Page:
Lake Crescent Lodge: Lake Crescent Lodge is settled on the Olympic Peninsula and was built in 1915. This great base camp spot is a nice way to combine the nature of the National Park with a nice resort. Their comfortable guest rooms are surrounded by forest on the shores of Lake Crescent. The antique furniture in the lobby coupled with the sun porch that overlooks the lake makes this a great way for honeymooners to relax inside while viewing the outdoor scenery.
Mount St. Helens National Volcanic Monument
Mt. St. Helens National Volcanic Monument was established in 1982 by President Reagan after the famous eruption in the ’80s. It’s the first national monument managed by the U.S. Forest service and visiting lets travelers see a unique sliver of natural history.
Things to do:
- Learn: The Johnston Ridge Observatory is about four miles from the mountain. Here honeymooners can view lava domes, craters, land deposits and find hiking trails.
- Bear Meadow: Want to see the spot where famous the eruption pictures were taken? This is it.
- Helicopter tours: Want a better view? Get in the air! This popular way to view the monument is a fun way to spend the day.
Where to stay:
The Great Wolf Lodge and Water Park: The all inclusive resort is only an hour from Mt. St. Helens and has suite style rooms, an indoor water park, plenty of restaurants to choose from and activities to keep honeymooners entertained.
Mount Rainier National Park
This national park is well known for the famous mountain that is found inside it. Mount Rainier is 13,310 feet above sea level and is a popular icon in Washington geography. The mountain is both an active volcano and the most glaciated peak in the US. The national park surrounding Mt. Rainier is home to ancient forests, wildflower meadows and plenty of wildlife.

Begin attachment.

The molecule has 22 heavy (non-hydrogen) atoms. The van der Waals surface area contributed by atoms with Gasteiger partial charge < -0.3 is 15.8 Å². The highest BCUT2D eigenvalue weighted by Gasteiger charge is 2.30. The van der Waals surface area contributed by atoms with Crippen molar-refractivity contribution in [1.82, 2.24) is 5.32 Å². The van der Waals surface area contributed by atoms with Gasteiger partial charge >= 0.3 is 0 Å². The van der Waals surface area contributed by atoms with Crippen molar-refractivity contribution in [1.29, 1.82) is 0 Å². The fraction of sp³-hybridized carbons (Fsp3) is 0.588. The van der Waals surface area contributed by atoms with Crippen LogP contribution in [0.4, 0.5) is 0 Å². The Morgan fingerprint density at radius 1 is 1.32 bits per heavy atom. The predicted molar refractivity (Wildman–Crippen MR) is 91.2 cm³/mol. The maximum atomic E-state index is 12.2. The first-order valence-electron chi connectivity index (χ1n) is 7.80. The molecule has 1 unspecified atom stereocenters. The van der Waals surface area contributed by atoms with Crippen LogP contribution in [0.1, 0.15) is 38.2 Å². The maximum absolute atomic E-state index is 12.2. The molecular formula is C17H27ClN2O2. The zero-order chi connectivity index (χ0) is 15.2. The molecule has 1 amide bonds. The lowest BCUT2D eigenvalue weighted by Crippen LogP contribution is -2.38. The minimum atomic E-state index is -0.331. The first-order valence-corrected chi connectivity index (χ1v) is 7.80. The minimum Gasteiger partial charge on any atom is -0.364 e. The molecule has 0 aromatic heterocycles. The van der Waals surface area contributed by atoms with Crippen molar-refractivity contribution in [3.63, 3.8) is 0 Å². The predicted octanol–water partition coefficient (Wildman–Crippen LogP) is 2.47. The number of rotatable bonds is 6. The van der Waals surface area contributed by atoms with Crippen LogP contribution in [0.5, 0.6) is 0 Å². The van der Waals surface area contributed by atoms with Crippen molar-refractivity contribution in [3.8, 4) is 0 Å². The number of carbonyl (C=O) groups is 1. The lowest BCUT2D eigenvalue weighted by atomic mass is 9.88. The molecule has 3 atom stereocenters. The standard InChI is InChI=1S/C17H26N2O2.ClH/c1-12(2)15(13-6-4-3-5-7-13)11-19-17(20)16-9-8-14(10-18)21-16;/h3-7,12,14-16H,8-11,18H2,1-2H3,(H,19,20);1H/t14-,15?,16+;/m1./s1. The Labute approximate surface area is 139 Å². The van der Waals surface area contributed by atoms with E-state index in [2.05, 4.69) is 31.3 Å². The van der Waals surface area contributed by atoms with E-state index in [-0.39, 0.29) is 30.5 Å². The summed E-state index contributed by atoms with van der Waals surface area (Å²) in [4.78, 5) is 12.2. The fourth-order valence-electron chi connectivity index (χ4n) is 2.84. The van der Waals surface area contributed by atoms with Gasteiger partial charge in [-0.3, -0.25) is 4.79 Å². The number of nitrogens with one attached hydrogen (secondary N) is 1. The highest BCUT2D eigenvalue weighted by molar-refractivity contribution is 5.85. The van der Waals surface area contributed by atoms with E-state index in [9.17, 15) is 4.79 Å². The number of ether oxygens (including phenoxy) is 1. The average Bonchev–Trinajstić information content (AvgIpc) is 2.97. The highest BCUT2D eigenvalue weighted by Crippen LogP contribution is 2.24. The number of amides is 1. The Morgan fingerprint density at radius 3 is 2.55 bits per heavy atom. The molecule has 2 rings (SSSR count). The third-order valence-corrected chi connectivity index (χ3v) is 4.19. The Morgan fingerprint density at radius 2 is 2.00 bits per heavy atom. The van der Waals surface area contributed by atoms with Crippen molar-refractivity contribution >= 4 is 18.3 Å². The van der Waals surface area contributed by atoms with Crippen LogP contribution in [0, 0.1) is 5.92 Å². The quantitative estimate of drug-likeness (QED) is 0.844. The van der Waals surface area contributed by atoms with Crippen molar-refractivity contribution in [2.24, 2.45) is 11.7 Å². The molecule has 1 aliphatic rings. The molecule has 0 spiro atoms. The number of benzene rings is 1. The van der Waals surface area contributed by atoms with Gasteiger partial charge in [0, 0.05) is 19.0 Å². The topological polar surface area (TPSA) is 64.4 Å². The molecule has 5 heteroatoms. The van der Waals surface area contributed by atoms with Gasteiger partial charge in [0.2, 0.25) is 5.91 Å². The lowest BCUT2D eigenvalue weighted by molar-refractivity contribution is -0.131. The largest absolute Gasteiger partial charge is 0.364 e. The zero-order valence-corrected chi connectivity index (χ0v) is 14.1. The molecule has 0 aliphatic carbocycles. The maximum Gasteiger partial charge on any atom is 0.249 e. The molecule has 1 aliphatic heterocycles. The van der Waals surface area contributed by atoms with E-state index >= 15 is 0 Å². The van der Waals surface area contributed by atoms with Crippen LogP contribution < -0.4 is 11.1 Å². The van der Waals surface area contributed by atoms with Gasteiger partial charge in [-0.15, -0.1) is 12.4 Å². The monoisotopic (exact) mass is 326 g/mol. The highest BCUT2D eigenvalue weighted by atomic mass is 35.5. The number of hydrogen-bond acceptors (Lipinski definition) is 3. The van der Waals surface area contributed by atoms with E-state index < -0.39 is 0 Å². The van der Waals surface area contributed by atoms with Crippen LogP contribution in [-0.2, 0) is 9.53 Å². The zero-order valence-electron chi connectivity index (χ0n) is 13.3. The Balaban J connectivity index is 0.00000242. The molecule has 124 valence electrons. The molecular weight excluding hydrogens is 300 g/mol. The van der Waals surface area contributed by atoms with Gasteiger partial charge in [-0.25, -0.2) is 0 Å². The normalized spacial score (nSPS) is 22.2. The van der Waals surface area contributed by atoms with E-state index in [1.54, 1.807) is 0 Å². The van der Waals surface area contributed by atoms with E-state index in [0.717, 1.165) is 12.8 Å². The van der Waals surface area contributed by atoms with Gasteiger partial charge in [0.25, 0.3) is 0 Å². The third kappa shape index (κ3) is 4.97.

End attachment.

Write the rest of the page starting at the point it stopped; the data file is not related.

Things to do:
- Hike Rainier: it certainly won’t be easy but the views, pictures and story will totally be worth it. But make sure to do plenty of research before heading out.
- Biking: Most of the park’s Westside Road is closed to vehicles, but does allow bicycling and hiking. You can ride or walk through the old-growth forest and it is as beautiful and ancient as it sounds.
- Hangout at the rivers: The five rivers that run through the national park are all glacier fed and as picturesque as you’d imagine. If you’re there in the summer, the water will be chilly, but it’s the perfect way to cool off after a long hike!
Where to stay:
National Park Inn: The National Park in is located in the Longmire Historic District at 2,700 feet elevation. It has 25 guest rooms, a dining room, a general store and is open year round. There are plenty of trails and forest hikes close by to keep honeymooners active and make sure they enjoy the beautiful scenery.
Paradise Inn: This place has been around since 1916 and is decorated in a rustic style. The inn sits at 5,420 feet elevation, has 121 guest rooms, a post office and a cafe. The property is typically open from mid May through early October, which means if you’re visiting the park when the inn isn’t operational, you may want to try the National Park Inn, camping, or seek lodging outside the park.
When it comes to traveling in Washington state, there are so many different things that honeymooners can see and do. This is what makes Washington state a great option to consider when planning a trip. Regardless of where you choose to go within Washington, you can expect spectacular views and plenty of adventure.
He is an expert travel advisor and enthusiast. He has traveled extensively in the USA, Central America, South America, and Europe. He has visited every Sandals Resort and is one of a select few Diamond Elite members of the Sandals Chairman’s Royal Club.
Dan graduated from Johnson & Wales University with an associate degree in Culinary Arts. Later he graduated from the University of Utah with a bachelor’s degree in International Studies with a focus on people and culture.